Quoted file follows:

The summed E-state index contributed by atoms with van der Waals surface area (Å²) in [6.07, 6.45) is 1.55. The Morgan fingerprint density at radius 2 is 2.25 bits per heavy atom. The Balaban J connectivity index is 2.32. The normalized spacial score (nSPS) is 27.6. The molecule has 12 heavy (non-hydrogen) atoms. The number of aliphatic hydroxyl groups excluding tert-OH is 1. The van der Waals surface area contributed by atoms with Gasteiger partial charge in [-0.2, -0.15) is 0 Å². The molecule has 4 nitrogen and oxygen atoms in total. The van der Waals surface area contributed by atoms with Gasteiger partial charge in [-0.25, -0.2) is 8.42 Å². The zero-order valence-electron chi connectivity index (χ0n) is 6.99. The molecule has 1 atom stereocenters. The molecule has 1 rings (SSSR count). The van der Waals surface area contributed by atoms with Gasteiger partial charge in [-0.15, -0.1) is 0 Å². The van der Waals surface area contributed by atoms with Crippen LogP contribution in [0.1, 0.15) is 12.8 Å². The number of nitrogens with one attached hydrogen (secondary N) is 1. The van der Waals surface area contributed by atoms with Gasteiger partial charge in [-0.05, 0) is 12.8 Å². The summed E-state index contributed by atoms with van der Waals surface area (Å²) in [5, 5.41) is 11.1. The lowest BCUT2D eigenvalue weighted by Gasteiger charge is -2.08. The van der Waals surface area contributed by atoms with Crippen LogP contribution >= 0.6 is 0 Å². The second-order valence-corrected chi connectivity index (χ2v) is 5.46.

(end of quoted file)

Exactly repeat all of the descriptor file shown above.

The summed E-state index contributed by atoms with van der Waals surface area (Å²) in [6.07, 6.45) is 1.55. The Morgan fingerprint density at radius 2 is 2.25 bits per heavy atom. The Balaban J connectivity index is 2.32. The normalized spacial score (nSPS) is 27.6. The molecule has 12 heavy (non-hydrogen) atoms. The number of aliphatic hydroxyl groups excluding tert-OH is 1. The van der Waals surface area contributed by atoms with Gasteiger partial charge in [-0.2, -0.15) is 0 Å². The molecule has 4 nitrogen and oxygen atoms in total. The van der Waals surface area contributed by atoms with Gasteiger partial charge in [-0.25, -0.2) is 8.42 Å². The zero-order valence-electron chi connectivity index (χ0n) is 6.99. The molecule has 1 atom stereocenters. The molecule has 1 rings (SSSR count). The van der Waals surface area contributed by atoms with Gasteiger partial charge in [-0.15, -0.1) is 0 Å². The van der Waals surface area contributed by atoms with Crippen LogP contribution in [0.1, 0.15) is 12.8 Å². The number of nitrogens with one attached hydrogen (secondary N) is 1. The van der Waals surface area contributed by atoms with Gasteiger partial charge in [-0.05, 0) is 12.8 Å². The summed E-state index contributed by atoms with van der Waals surface area (Å²) in [5, 5.41) is 11.1. The lowest BCUT2D eigenvalue weighted by Gasteiger charge is -2.08. The van der Waals surface area contributed by atoms with Crippen LogP contribution >= 0.6 is 0 Å². The second-order valence-corrected chi connectivity index (χ2v) is 5.46.